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South Africa

  • Percent of children screened for hearing loss:
  • Incidence of permanent hearing loss among newborns: 9 infants in every 1000 births

Current Status of Early Hearing Detection and Intervention for Children

The South African health care system is divided into the public sector which serves 85% of the population and the private sector which serves the remaining 15% of the population. Recent South African reports evidence some progress in the initiation of early hearing detection and intervention (EHDI) programs in both health care settings, but no mandated systematic hearing screening programs are available as yet. At present the prevalence of infant hearing loss has been estimated at 6/1000 live births in the public sector and 3/1000 live births in the private sector which amounts to a total of 17 babies to be born with or acquire early permanent hearing loss every day. These infants can only be detected early enough for optimal intervention outcomes through comprehensive hearing screening programs.

The negative effects associated with hearing loss are intensified by the burdened health care system and poor socio-economic conditions in South Africa. The longer the hearing loss goes undetected, the poorer the language and speech outcomes are likely to be with higher associated costs to the family and society. Vocational accomplishment is also severely hampered in South Africa where a considerable number of the disabled population resort to begging as an occupation and are nearly always economically dependent.

Infant hearing loss in South Africa is primarily detected passively when parents become concerned about speech and language delays, and usually occurs after 2 years of age. A recent study performed on an urban sample reported a mean age of diagnosis of hearing loss of 23 months (ranging from 2-27 months) and a mean age of initial hearing aid fitting of 28 months (ranging from 2-76 months). In this urban sample it was furthermore reported that the mean age of initial enrollment into an early intervention program was 31 months (ranging from 2-76 months). The pervasive lack of audiologic services is more significant in rural areas.

This can be attributed to the poor status of current EHDI services in South Africa. In the public sector, only 7.5% of hospitals provide some form of neonatal and infant hearing screening and less than 1% offer universal screening. In the private sector newborn hearing screening is available in 53% of obstetric units of which only 14% provided universal screening.

Although the principles of EHDI programs are supported by the Integrated National Disability Strategy White Paper and therefore the government, as well as the Position Statement produced by the Health Professions Council of South Africa it is not mandated by hospital management or universally included as part of maternal birthing services. Consequently, efforts to implement EHDI programs remain unsystematic and only available in certain hospitals with the exact status unknown.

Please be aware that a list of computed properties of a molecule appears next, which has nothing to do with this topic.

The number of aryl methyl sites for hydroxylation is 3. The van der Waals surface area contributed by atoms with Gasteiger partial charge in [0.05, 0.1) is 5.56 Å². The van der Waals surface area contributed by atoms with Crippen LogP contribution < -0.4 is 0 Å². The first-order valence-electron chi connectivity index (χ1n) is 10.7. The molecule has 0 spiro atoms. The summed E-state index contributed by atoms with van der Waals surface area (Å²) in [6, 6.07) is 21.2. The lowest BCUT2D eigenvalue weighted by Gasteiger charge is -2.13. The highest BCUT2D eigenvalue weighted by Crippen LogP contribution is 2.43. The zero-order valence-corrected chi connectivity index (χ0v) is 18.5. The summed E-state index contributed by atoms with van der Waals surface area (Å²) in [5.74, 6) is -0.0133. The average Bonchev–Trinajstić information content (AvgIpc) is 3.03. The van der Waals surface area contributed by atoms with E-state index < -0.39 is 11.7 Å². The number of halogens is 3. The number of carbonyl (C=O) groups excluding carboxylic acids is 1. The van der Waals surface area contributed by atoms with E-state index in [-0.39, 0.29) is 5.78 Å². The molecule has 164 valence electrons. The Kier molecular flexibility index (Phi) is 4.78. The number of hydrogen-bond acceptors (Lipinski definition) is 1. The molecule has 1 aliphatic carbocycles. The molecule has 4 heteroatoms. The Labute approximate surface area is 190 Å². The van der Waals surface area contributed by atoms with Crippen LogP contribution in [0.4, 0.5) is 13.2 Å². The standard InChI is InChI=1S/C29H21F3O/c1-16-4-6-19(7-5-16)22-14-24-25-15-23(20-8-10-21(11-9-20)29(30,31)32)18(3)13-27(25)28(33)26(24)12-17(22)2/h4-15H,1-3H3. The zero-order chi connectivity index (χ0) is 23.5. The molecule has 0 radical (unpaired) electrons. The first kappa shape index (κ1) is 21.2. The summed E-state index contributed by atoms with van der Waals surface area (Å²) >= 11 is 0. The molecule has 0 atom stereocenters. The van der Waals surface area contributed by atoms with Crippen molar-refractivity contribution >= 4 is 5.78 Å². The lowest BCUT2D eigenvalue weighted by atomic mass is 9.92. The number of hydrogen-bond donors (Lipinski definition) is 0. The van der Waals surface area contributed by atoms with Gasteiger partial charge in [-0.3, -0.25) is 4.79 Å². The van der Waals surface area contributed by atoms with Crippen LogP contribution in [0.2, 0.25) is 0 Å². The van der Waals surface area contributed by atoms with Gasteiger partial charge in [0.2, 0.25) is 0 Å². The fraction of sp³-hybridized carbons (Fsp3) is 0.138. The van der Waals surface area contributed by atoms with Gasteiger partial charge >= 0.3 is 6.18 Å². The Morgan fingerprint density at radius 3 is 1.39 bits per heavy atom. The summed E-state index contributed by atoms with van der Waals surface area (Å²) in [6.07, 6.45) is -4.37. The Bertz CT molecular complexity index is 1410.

A shortage of programs and suboptimal and inconsistent protocols for early hearing detection, follow-up, diagnosis, intervention and data management in existing programs mean the majority (>90%) of babies with hearing loss in South Africa will not be identified early. Newborn hearing screening must be integrated with hospital-based birthing services, ideally with a centralized data management and quality control system.

Publications about EHDI Programs in South Africa (maximum of 5)

  1. Swanepoel D., Störbeck C., & Friedland, P. (2009). Early hearing detection and intervention services in South Africa. International Journal of Pediatric Otorhinolaryngology, 2009(73), 783-786.
  2. Theunissen M., & Swanepoel, D. (2008). Early hearing detection and intervention services in the public health sector in South Africa. International Journal of Audiology, 47(Suppl. 1), S23-S29. DOI: 10.10801/14992020802294032
  3. Van der Spuy, T., & Pottas, L. (2008). Infant hearing loss in South Africa: Age of intervention and parental needs for support. International Journal of Audiology, 47(Suppl. 1), S30-S35.
  4. Meyer, M.E., Swanepoel, D., Le Roux, T. & Van der Linde, M. (2012). Early detection of infant hearing loss in the private health care sector of South Africa. International Journal of Pediatric Otorhinolaryngology, 76, 698-703.
  5. Meyer, M.E. & Swanepoel, D. (2011). Newborn hearing screening in the private health care sector –a national survey. South African Medical Journal, 101, 665-667.

Person responsible for most recent update:

Name: Miriam Elsa (Mirisa) Meyer & Prof De Wet Swanepoel

Affiliation: Department of Communication Pathology, University of Pretoria, South Africa